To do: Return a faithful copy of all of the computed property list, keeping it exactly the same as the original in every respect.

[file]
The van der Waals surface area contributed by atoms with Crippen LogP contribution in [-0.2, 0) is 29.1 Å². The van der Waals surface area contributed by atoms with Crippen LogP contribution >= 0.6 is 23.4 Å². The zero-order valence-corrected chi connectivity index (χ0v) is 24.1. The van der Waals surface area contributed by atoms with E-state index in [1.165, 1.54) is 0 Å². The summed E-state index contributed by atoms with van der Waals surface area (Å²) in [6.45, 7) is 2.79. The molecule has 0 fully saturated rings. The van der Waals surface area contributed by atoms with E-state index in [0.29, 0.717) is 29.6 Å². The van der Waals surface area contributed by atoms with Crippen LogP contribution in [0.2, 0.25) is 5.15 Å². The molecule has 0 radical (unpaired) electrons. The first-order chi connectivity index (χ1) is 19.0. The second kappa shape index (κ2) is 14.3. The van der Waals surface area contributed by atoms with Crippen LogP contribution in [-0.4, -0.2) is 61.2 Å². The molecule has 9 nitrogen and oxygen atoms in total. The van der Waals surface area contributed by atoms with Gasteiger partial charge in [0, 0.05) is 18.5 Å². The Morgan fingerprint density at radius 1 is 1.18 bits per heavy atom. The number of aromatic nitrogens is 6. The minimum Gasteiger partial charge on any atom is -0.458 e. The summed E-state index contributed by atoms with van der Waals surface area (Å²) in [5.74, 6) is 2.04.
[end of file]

The van der Waals surface area contributed by atoms with Crippen LogP contribution in [-0.2, 0) is 29.1 Å². The van der Waals surface area contributed by atoms with Crippen LogP contribution >= 0.6 is 23.4 Å². The zero-order valence-corrected chi connectivity index (χ0v) is 24.1. The van der Waals surface area contributed by atoms with E-state index in [1.165, 1.54) is 0 Å². The summed E-state index contributed by atoms with van der Waals surface area (Å²) in [6.45, 7) is 2.79. The molecule has 0 fully saturated rings. The van der Waals surface area contributed by atoms with E-state index in [0.29, 0.717) is 29.6 Å². The van der Waals surface area contributed by atoms with Crippen LogP contribution in [0.2, 0.25) is 5.15 Å². The molecule has 0 radical (unpaired) electrons. The first-order chi connectivity index (χ1) is 19.0. The second kappa shape index (κ2) is 14.3. The van der Waals surface area contributed by atoms with Crippen LogP contribution in [-0.4, -0.2) is 61.2 Å². The molecule has 9 nitrogen and oxygen atoms in total. The van der Waals surface area contributed by atoms with Gasteiger partial charge in [0, 0.05) is 18.5 Å². The Morgan fingerprint density at radius 1 is 1.18 bits per heavy atom. The number of aromatic nitrogens is 6. The minimum Gasteiger partial charge on any atom is -0.458 e. The summed E-state index contributed by atoms with van der Waals surface area (Å²) in [5.74, 6) is 2.04.